• Guest

    I can understand the ease-of-use of the iPhone.  But I also understand that the iPhone does have some limitations.  I’ve tried a few Android devices, and I’m not impressed with it … at all.  The Android is a phone for geekers/tweakers.  Just this month I bought a WP 7.5, and really, really like it.  With a couple of small annoyances, it really is simple to use.

  • Guest

    I can understand the ease-of-use of the iPhone.  But I also understand that the iPhone does have some limitations.  I’ve tried a few Android devices, and I’m not impressed with it … at all.  The Android is a phone for geekers/tweakers.  Just this month I bought a WP 7.5, and really, really like it.  With a couple of small annoyances, it really is simple to use.

  • starkenator

    WP7 has been beat at the retail level. If they want to sell phones they need to incentivise retail sales people. Retailers make far more on Android handsets than the iPhone which has led to the rapid growth of Android market share.

    • http://www.ratdiary.com/ spragued

      The first worthwhile comment I’ve seen in this thread.

  • Anonymous

    WP7 has been beat at the retail level. If they want to sell phones they need to incentivise retail sales people. Retailers make far more on Android handsets than the iPhone which has led to the rapid growth of Android market share.

    • http://www.ratdiary.com spragued

      The first worthwhile comment I’ve seen in this thread.

  • Chuckd

    Tried a new Windows Mobile phone.  Wonderful experience as far as it goes, but the lack of any VPN client or hooks dooms it from serious volume business adoption except with pure Microsoft shops.  Getting an answer of whether this capability is even planned is impossible.  This seems very arrogant on the part of Microsoft.  Many people want Microsoft to succeed, but this is way too frustrating.

    • Jasonmountjoy

      I love WP7 in general. Due to upgrade my 2 year old HTC HD2 (incidentally running WP7 in preference to any of the NAND or SD Android builds that I’ve tried). But your point holds. No sign of a Citrix receiver plugin and no true SIP client (to predispose of the inevitable comebacks, Skype is not a true VOIP / SIP client that can work with an in-house telephony system over WiFi). This gap in functionality (not withstanding my above comments about the cost of buying into a specific app ecosystem) is making me think long and hard about the direction to go in.

  • Chuckd

    Tried a new Windows Mobile phone.  Wonderful experience as far as it goes, but the lack of any VPN client or hooks dooms it from serious volume business adoption except with pure Microsoft shops.  Getting an answer of whether this capability is even planned is impossible.  This seems very arrogant on the part of Microsoft.  Many people want Microsoft to succeed, but this is way too frustrating.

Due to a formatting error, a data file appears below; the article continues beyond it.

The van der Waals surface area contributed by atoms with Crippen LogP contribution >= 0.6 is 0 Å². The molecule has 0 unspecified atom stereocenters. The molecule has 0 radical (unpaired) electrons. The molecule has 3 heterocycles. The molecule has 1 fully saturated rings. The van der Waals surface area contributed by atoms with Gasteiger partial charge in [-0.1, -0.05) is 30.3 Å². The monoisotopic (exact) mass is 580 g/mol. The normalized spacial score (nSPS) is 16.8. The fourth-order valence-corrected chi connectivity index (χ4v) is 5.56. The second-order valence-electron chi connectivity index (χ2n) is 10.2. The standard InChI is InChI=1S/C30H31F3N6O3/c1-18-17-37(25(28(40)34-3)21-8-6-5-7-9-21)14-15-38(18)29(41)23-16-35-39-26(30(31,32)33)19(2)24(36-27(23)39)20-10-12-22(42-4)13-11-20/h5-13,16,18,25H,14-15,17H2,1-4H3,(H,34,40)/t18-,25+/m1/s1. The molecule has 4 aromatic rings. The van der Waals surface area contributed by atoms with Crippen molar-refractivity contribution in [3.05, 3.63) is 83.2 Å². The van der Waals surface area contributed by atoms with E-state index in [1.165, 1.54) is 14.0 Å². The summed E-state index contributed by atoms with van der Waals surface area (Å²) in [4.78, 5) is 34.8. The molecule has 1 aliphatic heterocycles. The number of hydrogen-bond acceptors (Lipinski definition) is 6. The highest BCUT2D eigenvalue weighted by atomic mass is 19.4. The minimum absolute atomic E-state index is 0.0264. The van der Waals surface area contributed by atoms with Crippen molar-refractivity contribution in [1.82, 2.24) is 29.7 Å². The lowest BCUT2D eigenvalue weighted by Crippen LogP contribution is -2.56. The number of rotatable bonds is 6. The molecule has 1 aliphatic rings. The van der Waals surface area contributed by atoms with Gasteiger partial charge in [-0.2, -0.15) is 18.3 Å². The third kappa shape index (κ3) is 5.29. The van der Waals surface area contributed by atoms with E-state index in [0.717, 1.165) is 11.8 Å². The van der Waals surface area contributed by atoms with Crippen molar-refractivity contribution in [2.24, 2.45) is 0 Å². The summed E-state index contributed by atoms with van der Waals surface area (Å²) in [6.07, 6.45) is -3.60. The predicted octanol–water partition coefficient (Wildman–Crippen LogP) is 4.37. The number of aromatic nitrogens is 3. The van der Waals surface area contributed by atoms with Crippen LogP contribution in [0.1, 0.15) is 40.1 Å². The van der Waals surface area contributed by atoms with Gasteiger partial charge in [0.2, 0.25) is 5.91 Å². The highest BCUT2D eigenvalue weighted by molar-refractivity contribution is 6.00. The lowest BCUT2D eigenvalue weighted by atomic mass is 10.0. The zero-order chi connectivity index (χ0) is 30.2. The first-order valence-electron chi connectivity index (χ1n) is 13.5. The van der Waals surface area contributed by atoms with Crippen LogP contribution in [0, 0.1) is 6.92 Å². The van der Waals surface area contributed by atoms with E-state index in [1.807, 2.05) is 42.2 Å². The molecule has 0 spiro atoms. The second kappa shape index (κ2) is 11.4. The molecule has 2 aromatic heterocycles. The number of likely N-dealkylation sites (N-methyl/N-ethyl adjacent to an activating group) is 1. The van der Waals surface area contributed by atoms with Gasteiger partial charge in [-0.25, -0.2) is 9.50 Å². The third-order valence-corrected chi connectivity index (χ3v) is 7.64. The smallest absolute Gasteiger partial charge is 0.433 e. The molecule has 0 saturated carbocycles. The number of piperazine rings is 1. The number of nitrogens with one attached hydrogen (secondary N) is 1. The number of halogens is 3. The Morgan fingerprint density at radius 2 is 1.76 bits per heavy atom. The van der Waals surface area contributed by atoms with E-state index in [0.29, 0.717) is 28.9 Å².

• Jasonmountjoy

      I love WP7 in general. Due to upgrade my 2 year old HTC HD2 (incidentally running WP7 in preference to any of the NAND or SD Android builds that I’ve tried). But your point holds. No sign of a Citrix receiver plugin and no true SIP client (to predispose of the inevitable comebacks, Skype is not a true VOIP / SIP client that can work with an in-house telephony system over WiFi). This gap in functionality (not withstanding my above comments about the cost of buying into a specific app ecosystem) is making me think long and hard about the direction to go in.

  • tropolite

    What’s wrong? It’s articles like these – the negative spin… It has nothing to do with the OS (it is the best I’ve ever used out of 15+yrs of using near every OS out there). It is The most enjoyable handset I’ve ever used.

    There is nothing wrong with the naming of the product ‘WindowsPhone’. If bloggers and those that write articles for the public get things right to begin with and not mistake WP7 as a rehash of WindowsMobile (which some editors were doing).

    IMHO, would’ve reserved ‘Kinect’ as a brand for WP and used something else for the Kinect as it is (something like XSault or Xmotion).

    And as far as writing off new OS’s onto the mobile device scene – come on.  We really needed something new and with a fresh design instead of stupid icons.

    What IS wrong is the lack of 2nd Gen hardware available!! Mango has been out for a while now, but in Oz (and I’d hazard a guess NZ @0612cdd7c12e75a6e8e7290725ae80d3:disqus may need to clarify that but I was only just there a couple weeks ago), none of our carriers stock 2nd gen units, and you can only buy a couple brands outright from third party suppliers. I’m all for ‘getting the hardware right’ but I really think Nokia (and other manufacturers) are dragging their heals with releasing these new handsets. 

    In other countries people are taking notice and buying up. With the new handsets and a marketing campaign to promote the OS and train staff and carriers (eg Operation ‘Rolling Thunder’ shouldn’t just be for the States it should be rolling over the globe), then there is every reason WindowsPhone will succeed.

    Did I like WP7 when I first saw it? No, I hesitantly bought one as I felt to critique it properly you have to experience it. Only after the the first day of having it in my hand I found that this was MY Phone, not just everyone elses. It was a personal experience with the ME tile and interacting so easily with my social networks – fantastic.